Email updates

Keep up to date with the latest news and content from Arthritis Research & Therapy and BioMed Central.

This article is part of the supplement: Proceedings of the 8th Global Arthritis Research Network (GARN) Meeting and 1st Bio-Rheumatology International Congress (BRIC)

Open Badges Poster presentation

SNP algorithms for prediction of efficacy and adverse events of abatacept (ABT)

James E Middleton1*, Tsukasa Matsubara12, Keiko Funahashi12, Satoru Koyano1, Takafumi Hagiwara2, Takako Miura2, Kosuke Okuda2, Takeshi Nakamura2, Mitsuyoshi Iwahashi3, Tomomi Tsuru4, Shoichi Uchimura5 and Shigeru Honjo6

  • * Corresponding author: James E Middleton

Author Affiliations

1 Research Institute of Joint Diseases, Kobe, Japan

2 Matsubara Mayflower Hospital, Kato, Japan

3 Higashi-Hiroshima Memorial Hospital, Higashi-Hiroshima, Japan

4 PS Clinic, Fukuoka, Japan

5 Kanzaki Municipal General Hospital, Japan

6 Honjo Rheumatism Clinic, Japan

For all author emails, please log on.

Arthritis Research & Therapy 2012, 14(Suppl 1):P48  doi:10.1186/ar3649

The electronic version of this article is the complete one and can be found online at:

Published:9 February 2012

© 2012 Middleton et al.; licensee BioMed Central Ltd.

This is an Open Access article distributed under the terms of the Creative Commons Attribution License (, which permits unrestricted use, distribution, and reproduction in any medium, provided the original work is properly cited.


Abatacept (ABT), a CTLA4-Ig fusion protein, which inhibits the binding of CD28 and CD80 agents targeted to T-cells, is a relatively new biological agent for RA treatment in Japan. However, there is no method for prediction of responders, non-responders, or adverse events which can occur during treatment. We established SNP algorithms for prediction of responders (R) or non-responders (NR), and adverse events in ABT-treated patients.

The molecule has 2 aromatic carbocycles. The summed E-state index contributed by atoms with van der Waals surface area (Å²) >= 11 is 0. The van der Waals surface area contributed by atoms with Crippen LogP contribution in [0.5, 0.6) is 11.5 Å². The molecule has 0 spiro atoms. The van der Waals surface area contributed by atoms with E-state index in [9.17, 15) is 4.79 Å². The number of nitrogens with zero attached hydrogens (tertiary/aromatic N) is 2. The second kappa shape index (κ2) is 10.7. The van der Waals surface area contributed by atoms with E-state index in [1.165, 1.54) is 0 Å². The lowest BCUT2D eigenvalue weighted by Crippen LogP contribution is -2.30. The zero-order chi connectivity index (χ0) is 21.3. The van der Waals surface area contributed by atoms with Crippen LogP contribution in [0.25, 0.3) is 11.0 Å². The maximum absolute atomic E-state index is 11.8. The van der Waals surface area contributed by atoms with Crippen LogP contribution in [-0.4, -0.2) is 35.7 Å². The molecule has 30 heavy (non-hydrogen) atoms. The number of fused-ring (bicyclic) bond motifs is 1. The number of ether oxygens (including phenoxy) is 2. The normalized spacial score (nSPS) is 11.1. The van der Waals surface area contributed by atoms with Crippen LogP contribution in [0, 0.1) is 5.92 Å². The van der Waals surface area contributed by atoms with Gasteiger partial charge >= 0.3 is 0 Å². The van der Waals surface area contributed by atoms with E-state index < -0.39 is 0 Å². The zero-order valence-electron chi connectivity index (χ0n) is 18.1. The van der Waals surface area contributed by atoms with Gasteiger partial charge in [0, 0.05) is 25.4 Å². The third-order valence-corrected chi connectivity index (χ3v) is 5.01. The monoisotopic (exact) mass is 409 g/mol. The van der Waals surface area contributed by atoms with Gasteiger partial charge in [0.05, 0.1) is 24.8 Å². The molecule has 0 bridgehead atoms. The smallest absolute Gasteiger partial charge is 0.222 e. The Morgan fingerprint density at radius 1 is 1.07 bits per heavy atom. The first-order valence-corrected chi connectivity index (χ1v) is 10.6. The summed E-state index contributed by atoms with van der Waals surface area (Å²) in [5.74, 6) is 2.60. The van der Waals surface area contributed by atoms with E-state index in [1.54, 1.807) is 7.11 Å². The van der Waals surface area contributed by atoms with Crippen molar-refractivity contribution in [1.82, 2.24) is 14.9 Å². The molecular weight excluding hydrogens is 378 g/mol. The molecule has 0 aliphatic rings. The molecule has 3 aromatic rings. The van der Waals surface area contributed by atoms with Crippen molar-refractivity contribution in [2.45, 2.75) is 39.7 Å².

Materials and methods

Forty-six RA patients treated with ABT were included in this study. Efficacy was assessed by DAS28 (CRP) at 48 weeks after the initial treatment. Any adverse events that may have been related to ABT administration and observed at 48 weeks of this long-term administration and during phase II were considered to be side effects. Genome-wide SNP genotyping was performed by Illumina Human610-Quad chip technology. Case-control analyses between 598,821 SNPs and responsiveness or occurrence of adverse events were examined by Fisher's exact test. We selected 10 SNPs associated with ABT-responsiveness, remission, and adverse events (p < 0.0001). We scored the relationship between each SNP and responsiveness, the estimated total score of 10 SNPs (estimated scoring in each SNP was as follows: homo allele in the majority in responders: +1 point, hetero allele: 0 points, and homo allele in the majority of non-responders: -1 point), and then examined relationships between responders and non-responders, remission and non-remission, and occurrence of adverse events, plus or minus, and the total score.


Accuracy, specificity, and sensitivity of the algorithm for responsiveness of abatacept ranged from 90-96%. For remission, accuracy, specificity and sensitivity of the algorithm ranged from 91-97%. For adverse events, accuracy, specificity and sensitivity of the algorithm ranged from 95-100%. It is therefore suggested that the SNP algorithms can predict responders and adverse events prior to the initiation of treatment with abatacept.


These highly accurate algorithms using SNP analysis may be useful in the prediction of responsiveness and adverse events before treatment with abatacept, and in this way can contribute to future tailor-made treatment with biologic agents.